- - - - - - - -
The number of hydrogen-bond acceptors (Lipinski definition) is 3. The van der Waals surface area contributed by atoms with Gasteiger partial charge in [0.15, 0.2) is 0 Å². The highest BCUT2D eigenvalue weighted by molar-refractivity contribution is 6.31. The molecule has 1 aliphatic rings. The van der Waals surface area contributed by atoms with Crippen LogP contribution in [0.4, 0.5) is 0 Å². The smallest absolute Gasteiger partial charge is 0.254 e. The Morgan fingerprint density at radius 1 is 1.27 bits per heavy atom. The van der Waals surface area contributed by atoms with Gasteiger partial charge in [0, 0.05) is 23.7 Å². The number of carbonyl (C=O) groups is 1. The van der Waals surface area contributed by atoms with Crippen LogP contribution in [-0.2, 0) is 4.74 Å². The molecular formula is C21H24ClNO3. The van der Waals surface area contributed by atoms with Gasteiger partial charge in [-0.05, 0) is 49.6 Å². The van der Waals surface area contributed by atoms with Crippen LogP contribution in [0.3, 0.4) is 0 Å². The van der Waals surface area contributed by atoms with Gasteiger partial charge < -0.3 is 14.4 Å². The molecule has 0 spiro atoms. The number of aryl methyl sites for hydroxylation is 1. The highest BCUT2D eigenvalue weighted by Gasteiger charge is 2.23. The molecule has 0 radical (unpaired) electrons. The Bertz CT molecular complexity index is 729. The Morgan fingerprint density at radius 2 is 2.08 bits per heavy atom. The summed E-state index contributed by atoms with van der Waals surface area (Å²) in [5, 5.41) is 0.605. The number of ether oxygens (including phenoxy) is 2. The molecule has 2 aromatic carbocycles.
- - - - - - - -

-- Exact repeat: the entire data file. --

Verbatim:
The number of hydrogen-bond acceptors (Lipinski definition) is 3. The van der Waals surface area contributed by atoms with Gasteiger partial charge in [0.15, 0.2) is 0 Å². The highest BCUT2D eigenvalue weighted by molar-refractivity contribution is 6.31. The molecule has 1 aliphatic rings. The van der Waals surface area contributed by atoms with Crippen LogP contribution in [0.4, 0.5) is 0 Å². The smallest absolute Gasteiger partial charge is 0.254 e. The Morgan fingerprint density at radius 1 is 1.27 bits per heavy atom. The van der Waals surface area contributed by atoms with Gasteiger partial charge in [0, 0.05) is 23.7 Å². The number of carbonyl (C=O) groups is 1. The van der Waals surface area contributed by atoms with Crippen LogP contribution in [-0.2, 0) is 4.74 Å². The molecular formula is C21H24ClNO3. The van der Waals surface area contributed by atoms with Gasteiger partial charge in [-0.05, 0) is 49.6 Å². The van der Waals surface area contributed by atoms with Crippen LogP contribution in [0.3, 0.4) is 0 Å². The van der Waals surface area contributed by atoms with Gasteiger partial charge < -0.3 is 14.4 Å². The molecule has 0 spiro atoms. The number of aryl methyl sites for hydroxylation is 1. The highest BCUT2D eigenvalue weighted by Gasteiger charge is 2.23. The molecule has 0 radical (unpaired) electrons. The Bertz CT molecular complexity index is 729. The Morgan fingerprint density at radius 2 is 2.08 bits per heavy atom. The summed E-state index contributed by atoms with van der Waals surface area (Å²) in [5, 5.41) is 0.605. The number of ether oxygens (including phenoxy) is 2. The molecule has 2 aromatic carbocycles.